How is your organisation using data and analytics to support the corporate vision and purpose?
CBS is the second-largest building society and the eighth-largest mortgage lender in the UK. We are already a significant contributor to the UK financial services market, but we have ambitious plans to continue growth and data is a critical part of that journey. The CBS has long understood the importance of data in meeting regulatory reporting obligations and keeping us safe and secure. There is also a growing recognition of the power of that data in driving business value by providing the insights that help us serve our current and future members better and support sustainable growth.
2020 was a year like no other - how did it impact on your planned activities and what unplanned ones did you have to introduce?
The pandemic has required most of the CBS to work entirely from home for almost a year, but thanks to some great support from our IT colleagues, we adapted very quickly and my team was able to satisfy increased demands for data from internal teams and regulators alike, with a greater emphasis on real-time data.
Inevitably, some non-essential activities were deferred for a while, but we have still made substantial progress over the second half of the year: we have successfully defined and piloted a data governance framework via virtual workshops and also made progress on corporate delivery projects.
Looking forward to 2021, what are your expectations for data and analytics within your organisation?
We have embarked on a multi-year data transformation that embraces cloud technologies. Our two priorities for this year are to roll out data governance and to deliver the new data platform that replaces our existing data warehouse and provides the foundation for future development of our data capabilities.
Is data for good part of your personal or business agenda for 2021? If so, what form will it take?
I am proud to work for an organisation that actively promotes work with local communities. In spite of the pandemic, we’ve still managed to raise funds for our team charity (Coventry Women’s Haven), and we have also worked with a local school to improve their outdoor spaces. Unfortunately, I haven’t yet managed to find the right opportunity to blend our data skills with our community focus, but I’ll tell you when it happens.
What has been your path to power?
I joined a BI software vendor as a consultant in the early 1990s when business intelligence was a huge growth area. I focused on project management and after a successful spell at Vodafone, I established my own project and programme management consultancy.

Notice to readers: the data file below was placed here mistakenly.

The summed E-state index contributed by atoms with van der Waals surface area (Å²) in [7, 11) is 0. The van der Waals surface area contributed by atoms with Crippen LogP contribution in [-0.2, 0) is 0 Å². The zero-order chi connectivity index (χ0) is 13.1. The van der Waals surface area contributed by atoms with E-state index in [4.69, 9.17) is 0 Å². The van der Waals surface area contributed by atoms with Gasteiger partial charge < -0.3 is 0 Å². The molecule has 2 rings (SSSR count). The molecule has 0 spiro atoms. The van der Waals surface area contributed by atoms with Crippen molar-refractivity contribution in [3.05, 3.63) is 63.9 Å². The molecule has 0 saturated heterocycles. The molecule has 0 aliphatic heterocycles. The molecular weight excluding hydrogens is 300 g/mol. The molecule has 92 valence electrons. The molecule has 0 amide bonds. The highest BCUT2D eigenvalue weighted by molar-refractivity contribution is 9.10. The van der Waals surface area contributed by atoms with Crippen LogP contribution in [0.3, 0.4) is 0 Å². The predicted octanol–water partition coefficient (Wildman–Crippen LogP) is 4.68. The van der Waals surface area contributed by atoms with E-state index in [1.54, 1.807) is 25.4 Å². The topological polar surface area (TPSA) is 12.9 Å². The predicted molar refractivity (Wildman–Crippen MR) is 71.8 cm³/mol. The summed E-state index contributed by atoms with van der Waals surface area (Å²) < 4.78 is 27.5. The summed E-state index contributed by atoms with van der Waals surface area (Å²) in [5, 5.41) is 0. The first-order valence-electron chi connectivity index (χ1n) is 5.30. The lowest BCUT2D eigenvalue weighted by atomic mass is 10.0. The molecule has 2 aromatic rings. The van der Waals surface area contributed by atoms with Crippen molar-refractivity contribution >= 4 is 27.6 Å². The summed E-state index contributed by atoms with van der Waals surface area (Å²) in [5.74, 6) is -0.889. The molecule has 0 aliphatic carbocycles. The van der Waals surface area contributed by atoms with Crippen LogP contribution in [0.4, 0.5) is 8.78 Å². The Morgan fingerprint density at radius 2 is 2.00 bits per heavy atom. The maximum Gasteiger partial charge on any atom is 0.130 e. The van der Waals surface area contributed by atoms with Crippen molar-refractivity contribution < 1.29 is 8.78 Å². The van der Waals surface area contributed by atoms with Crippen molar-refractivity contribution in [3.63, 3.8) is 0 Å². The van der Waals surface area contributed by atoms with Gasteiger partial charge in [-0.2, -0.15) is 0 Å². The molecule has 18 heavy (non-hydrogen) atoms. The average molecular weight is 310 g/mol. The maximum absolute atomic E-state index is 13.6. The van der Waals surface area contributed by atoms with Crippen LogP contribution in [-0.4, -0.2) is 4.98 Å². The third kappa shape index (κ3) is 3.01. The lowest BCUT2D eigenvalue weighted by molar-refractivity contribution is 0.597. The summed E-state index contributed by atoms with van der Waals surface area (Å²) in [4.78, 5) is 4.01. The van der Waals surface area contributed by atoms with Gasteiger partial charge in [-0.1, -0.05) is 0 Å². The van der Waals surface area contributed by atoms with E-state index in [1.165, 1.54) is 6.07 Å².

After helping a number of large organisations to successfully define and embed their analytics functions, I joined CBS in 2016 to lead their data warehousing programme and the development of a centre of excellence. Like everywhere, data is of growing importance to CBS and our focus has now broadened to the creation and maintenance of a broader data agenda, including strategy, governance and advanced analytics.
What is the proudest achievement of your career to date?
First and foremost, work is about people. I’m immensely proud of the team that we have built at CBS. We brought in a few great people from outside, but our success is predominantly driven by our home-grown talent. Over 60% of my team was recruited from within and it has been particularly rewarding to see those people develop.
Internal mobility also makes sense from a business perspective because these people already understand the organisation - they live and breathe our mission and values. This strategy has given us high levels of commitment, low rates of attrition and fantastic employee engagement scores. We are also hoping to introduce a data and analytics graduate programme this year to offer those same growth opportunities to a new cohort.
How closely aligned to the business are data and analytics both within your own organisation and at an industry level? What helps to bring the two closer together?
In 2017, we made a conscious decision to establish our data and insight function "in the business": under our CFO. We use a hub and spoke model, where each business function is empowered to satisfy their local requirements and support from a centre of excellence; and we are now extending that model to include business-led data ownership and stewardship.
To keep us together, we embed business-led governance at every level: a community of practice for analysts, a data design authority for managers and a leadership group comprising senior stakeholders for each executive area.
What is your view on how to develop a data culture in an organisation, building out data literacy and creating a data-first mindset?
Whether it is using price comparison sites, navigating the traffic via Google Maps or managing our electricity use, we are increasingly data-driven in our everyday lives. We do it because it is easy. Data literacy in the workplace will follow once the technology allows it to be simple and accessible.